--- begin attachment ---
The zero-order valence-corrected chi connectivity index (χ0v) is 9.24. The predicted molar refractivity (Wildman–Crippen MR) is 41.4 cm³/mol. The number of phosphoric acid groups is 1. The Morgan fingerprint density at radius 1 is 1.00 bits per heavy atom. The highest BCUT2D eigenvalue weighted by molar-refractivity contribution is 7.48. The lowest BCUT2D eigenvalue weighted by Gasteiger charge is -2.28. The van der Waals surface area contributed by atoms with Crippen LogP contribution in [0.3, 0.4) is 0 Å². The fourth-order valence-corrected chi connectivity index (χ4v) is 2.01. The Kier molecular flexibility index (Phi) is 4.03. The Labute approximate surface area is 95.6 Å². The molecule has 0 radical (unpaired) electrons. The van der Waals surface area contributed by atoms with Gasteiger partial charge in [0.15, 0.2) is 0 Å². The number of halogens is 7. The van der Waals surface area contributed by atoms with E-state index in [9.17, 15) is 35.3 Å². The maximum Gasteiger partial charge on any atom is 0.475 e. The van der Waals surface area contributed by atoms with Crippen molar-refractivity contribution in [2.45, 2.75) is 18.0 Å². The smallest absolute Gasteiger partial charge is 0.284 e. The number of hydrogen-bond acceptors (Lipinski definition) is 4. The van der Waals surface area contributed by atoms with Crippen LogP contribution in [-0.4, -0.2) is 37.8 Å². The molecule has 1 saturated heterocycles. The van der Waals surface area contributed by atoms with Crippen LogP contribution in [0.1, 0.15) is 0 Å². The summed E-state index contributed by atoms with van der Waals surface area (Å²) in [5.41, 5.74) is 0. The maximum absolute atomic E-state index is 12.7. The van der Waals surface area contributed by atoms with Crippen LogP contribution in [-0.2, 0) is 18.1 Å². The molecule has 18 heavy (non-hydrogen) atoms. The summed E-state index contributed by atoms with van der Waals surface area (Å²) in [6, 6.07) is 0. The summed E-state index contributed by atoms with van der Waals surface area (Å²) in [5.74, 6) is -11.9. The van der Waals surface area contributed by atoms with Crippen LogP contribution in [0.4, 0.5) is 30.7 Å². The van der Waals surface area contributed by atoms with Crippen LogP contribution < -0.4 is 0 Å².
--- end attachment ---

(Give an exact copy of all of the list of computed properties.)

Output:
The zero-order valence-corrected chi connectivity index (χ0v) is 9.24. The predicted molar refractivity (Wildman–Crippen MR) is 41.4 cm³/mol. The number of phosphoric acid groups is 1. The Morgan fingerprint density at radius 1 is 1.00 bits per heavy atom. The highest BCUT2D eigenvalue weighted by molar-refractivity contribution is 7.48. The lowest BCUT2D eigenvalue weighted by Gasteiger charge is -2.28. The van der Waals surface area contributed by atoms with Crippen LogP contribution in [0.3, 0.4) is 0 Å². The fourth-order valence-corrected chi connectivity index (χ4v) is 2.01. The Kier molecular flexibility index (Phi) is 4.03. The Labute approximate surface area is 95.6 Å². The molecule has 0 radical (unpaired) electrons. The van der Waals surface area contributed by atoms with Gasteiger partial charge in [0.15, 0.2) is 0 Å². The number of halogens is 7. The van der Waals surface area contributed by atoms with E-state index in [9.17, 15) is 35.3 Å². The maximum Gasteiger partial charge on any atom is 0.475 e. The van der Waals surface area contributed by atoms with Crippen molar-refractivity contribution in [2.45, 2.75) is 18.0 Å². The smallest absolute Gasteiger partial charge is 0.284 e. The number of hydrogen-bond acceptors (Lipinski definition) is 4. The van der Waals surface area contributed by atoms with Crippen LogP contribution in [-0.4, -0.2) is 37.8 Å². The molecule has 1 saturated heterocycles. The van der Waals surface area contributed by atoms with Crippen LogP contribution in [0.1, 0.15) is 0 Å². The summed E-state index contributed by atoms with van der Waals surface area (Å²) in [5.41, 5.74) is 0. The maximum absolute atomic E-state index is 12.7. The van der Waals surface area contributed by atoms with Crippen LogP contribution in [-0.2, 0) is 18.1 Å². The molecule has 18 heavy (non-hydrogen) atoms. The summed E-state index contributed by atoms with van der Waals surface area (Å²) in [6, 6.07) is 0. The summed E-state index contributed by atoms with van der Waals surface area (Å²) in [5.74, 6) is -11.9. The van der Waals surface area contributed by atoms with Crippen LogP contribution in [0.4, 0.5) is 30.7 Å². The van der Waals surface area contributed by atoms with Crippen LogP contribution < -0.4 is 0 Å².